A beginner’s guide to annuities

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Annuities haven’t got a very good name at the moment. They are blamed for many problems which are not their fault. One problem with annuities is that most people don’t understand them! Another problem with annuities is that people have bought them carelessly without understanding what they have bought. A third problem with annuities is that they are solving a problem that most people don’t recognise exists, that most people are going to live a lot longer than they bargain for.

The annuities I am going to talk about in this article do a very simple job, they are called “purchased life annuities”, because you buy them for the rest of your life! The deal is this, an insurance company takes a view on how long you are going to live and then works out a sum of money it is going to have to put aside to guarantee it will pay you this amount till you die. It then tells you how much it needs from you to pay you an income.

So supposing I am 60 years old and a man and in pretty good health, the insurance company might work out that I can be expected to live another 30 years, and if I want the money to be paid to my wife after I died, 35 years. For every £1000 p.a. that I want paid me, the insurance company might demand £30,000 from me, being the amount they expect to pay-out. Except it won’t cost them that much as they can get interest on the money I give them which can go some way to offsetting the cost to them of the guaranteed promise. So they might discount that £30,000 to £20,000, reckoning they can get the rest in interest. This is how insurance companies “price annuities”.

Now there are all kinds of wrinkles that effect the price. Your state of health for a start, the insurer should be looking at whether you have an unhealthy lifestyle (smoking, drinking etc.) ,whether you have a history of early death in the family and whether you have any medical conditions that make you likely to die sooner than the average. All of this will bring down the cost of paying you your £1000pa. The insurer can tell a lot from where you live (some Chelsea postcodes have a 17 year longer life-expectancy for residents than some postcodes in Tottenham! And it’s nothing to do with football!).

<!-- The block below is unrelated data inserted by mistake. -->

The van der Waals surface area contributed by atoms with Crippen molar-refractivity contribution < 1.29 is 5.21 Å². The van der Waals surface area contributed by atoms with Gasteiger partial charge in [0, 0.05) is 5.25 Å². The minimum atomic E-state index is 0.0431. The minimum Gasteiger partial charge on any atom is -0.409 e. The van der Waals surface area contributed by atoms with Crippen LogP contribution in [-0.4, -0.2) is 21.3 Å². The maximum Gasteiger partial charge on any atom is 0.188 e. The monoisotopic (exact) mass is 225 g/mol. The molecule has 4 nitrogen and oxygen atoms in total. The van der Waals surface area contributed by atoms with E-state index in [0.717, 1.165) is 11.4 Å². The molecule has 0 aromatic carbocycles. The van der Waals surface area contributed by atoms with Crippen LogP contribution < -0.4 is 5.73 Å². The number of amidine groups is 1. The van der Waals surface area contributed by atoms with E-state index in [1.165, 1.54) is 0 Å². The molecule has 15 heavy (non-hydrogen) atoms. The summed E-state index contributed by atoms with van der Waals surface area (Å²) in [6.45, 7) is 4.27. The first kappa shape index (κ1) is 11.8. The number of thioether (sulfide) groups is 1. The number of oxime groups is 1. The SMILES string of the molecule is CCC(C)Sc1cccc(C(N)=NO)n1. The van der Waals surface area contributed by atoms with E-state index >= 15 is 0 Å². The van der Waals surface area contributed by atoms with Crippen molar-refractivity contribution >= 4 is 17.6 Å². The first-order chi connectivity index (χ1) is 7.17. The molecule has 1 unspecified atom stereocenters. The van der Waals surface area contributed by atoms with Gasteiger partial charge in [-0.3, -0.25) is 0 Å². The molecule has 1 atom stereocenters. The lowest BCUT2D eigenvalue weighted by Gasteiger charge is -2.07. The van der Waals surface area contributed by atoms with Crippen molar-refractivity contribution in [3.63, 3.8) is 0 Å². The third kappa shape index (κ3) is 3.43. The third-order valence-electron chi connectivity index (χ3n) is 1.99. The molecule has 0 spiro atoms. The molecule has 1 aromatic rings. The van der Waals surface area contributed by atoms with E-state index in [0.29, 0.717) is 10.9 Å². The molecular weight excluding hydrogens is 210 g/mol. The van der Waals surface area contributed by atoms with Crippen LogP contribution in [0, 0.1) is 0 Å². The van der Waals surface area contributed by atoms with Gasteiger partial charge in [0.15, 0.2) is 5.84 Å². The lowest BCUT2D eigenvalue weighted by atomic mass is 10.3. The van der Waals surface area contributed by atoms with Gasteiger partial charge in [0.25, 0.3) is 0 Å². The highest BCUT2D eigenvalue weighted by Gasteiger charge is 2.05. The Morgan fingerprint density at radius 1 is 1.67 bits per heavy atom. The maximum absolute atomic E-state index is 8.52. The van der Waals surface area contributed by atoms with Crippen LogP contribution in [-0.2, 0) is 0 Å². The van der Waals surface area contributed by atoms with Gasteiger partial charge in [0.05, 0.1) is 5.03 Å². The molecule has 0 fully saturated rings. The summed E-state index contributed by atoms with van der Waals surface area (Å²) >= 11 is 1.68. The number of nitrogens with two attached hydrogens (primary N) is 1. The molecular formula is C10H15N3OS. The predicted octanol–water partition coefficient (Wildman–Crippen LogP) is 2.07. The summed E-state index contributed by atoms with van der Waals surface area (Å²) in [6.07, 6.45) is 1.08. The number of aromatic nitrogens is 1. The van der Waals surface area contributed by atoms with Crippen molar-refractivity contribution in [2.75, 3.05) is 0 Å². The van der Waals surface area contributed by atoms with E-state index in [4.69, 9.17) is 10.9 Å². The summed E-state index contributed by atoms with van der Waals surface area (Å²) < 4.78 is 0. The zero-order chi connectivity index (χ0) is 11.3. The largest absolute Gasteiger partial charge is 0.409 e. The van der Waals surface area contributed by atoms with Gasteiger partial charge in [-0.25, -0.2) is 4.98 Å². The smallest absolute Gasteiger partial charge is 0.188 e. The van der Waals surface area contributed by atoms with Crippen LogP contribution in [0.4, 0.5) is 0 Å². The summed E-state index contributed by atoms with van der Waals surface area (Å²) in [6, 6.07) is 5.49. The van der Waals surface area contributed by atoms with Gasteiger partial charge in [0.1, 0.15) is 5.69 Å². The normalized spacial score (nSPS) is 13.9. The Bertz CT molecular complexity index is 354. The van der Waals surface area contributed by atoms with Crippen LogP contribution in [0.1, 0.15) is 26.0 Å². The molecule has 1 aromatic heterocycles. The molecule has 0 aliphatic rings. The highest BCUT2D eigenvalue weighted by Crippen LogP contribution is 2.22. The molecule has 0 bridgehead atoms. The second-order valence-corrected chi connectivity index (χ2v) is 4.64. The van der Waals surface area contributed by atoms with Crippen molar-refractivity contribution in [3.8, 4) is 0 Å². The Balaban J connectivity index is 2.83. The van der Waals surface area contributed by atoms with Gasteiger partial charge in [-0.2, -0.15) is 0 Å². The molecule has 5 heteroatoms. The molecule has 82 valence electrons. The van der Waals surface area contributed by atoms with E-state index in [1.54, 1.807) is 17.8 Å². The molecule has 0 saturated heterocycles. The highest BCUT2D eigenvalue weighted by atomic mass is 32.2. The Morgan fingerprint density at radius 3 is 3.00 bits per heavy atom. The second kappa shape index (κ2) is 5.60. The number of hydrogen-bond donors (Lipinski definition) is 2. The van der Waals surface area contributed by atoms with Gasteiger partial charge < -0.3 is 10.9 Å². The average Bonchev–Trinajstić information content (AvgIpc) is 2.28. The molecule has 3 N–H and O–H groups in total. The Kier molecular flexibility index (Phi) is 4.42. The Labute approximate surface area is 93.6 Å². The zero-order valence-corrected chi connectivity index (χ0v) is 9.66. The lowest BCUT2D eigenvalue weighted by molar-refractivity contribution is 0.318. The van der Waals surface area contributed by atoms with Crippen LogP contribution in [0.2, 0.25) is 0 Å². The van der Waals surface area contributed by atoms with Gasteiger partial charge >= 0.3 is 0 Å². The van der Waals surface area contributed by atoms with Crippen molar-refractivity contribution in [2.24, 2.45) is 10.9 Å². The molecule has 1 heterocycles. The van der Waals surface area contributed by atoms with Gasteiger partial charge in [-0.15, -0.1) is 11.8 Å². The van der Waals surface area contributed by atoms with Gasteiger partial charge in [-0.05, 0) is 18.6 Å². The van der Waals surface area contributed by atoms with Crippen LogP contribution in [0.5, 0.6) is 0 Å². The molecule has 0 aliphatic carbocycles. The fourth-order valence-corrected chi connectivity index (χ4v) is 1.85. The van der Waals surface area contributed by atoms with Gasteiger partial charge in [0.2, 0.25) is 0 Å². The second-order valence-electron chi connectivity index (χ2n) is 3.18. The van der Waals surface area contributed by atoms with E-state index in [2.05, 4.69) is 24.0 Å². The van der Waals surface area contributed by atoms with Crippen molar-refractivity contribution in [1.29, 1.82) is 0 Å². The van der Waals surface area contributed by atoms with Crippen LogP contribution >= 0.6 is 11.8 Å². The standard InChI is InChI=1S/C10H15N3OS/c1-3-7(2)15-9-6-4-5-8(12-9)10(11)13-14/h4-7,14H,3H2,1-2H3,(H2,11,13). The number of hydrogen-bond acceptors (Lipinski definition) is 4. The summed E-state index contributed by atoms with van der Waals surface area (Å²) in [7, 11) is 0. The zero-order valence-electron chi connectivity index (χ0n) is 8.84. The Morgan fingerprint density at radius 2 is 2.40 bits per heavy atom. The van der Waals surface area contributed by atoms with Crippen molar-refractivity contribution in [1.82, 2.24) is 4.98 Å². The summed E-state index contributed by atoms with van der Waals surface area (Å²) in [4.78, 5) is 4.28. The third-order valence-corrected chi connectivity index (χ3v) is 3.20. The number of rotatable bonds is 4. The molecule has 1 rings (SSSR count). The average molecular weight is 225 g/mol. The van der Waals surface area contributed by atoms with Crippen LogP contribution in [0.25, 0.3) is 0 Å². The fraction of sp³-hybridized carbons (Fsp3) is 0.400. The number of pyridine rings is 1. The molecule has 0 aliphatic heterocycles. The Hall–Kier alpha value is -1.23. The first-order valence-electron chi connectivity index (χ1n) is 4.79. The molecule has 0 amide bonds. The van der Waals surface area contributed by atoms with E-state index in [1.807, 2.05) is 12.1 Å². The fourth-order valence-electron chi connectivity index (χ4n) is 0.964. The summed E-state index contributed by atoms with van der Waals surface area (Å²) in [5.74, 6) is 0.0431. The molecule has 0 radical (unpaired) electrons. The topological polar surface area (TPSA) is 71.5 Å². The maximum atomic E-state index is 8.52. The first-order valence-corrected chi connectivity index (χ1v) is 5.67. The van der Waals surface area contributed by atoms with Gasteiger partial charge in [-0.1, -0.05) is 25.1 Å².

And as well as health, there’s the question of what you mean by “£1,000”. If you want that £1,000 to keep pace with inflation – then it’s going to cost more. If you think inflation will be 3%pa it might cost 15% more to link that £1000 to inflation, but if you think it will run at 5%, that 15% could go up to 25% more. And this uncertainty makes it even more expensive, because the insurance company has to put money by in case inflation is 7% or even 10%. This process of “putting money by” or “reserving” as insurers call it, is a menace! There are a stack of EU rules about reserving that are designed to make sure an insurance company does not go bust, the trouble is that they mean the cost of an annuity is a lot higher. The extra security of UK annuities makes them almost 20% more expensive than the equivalent America product.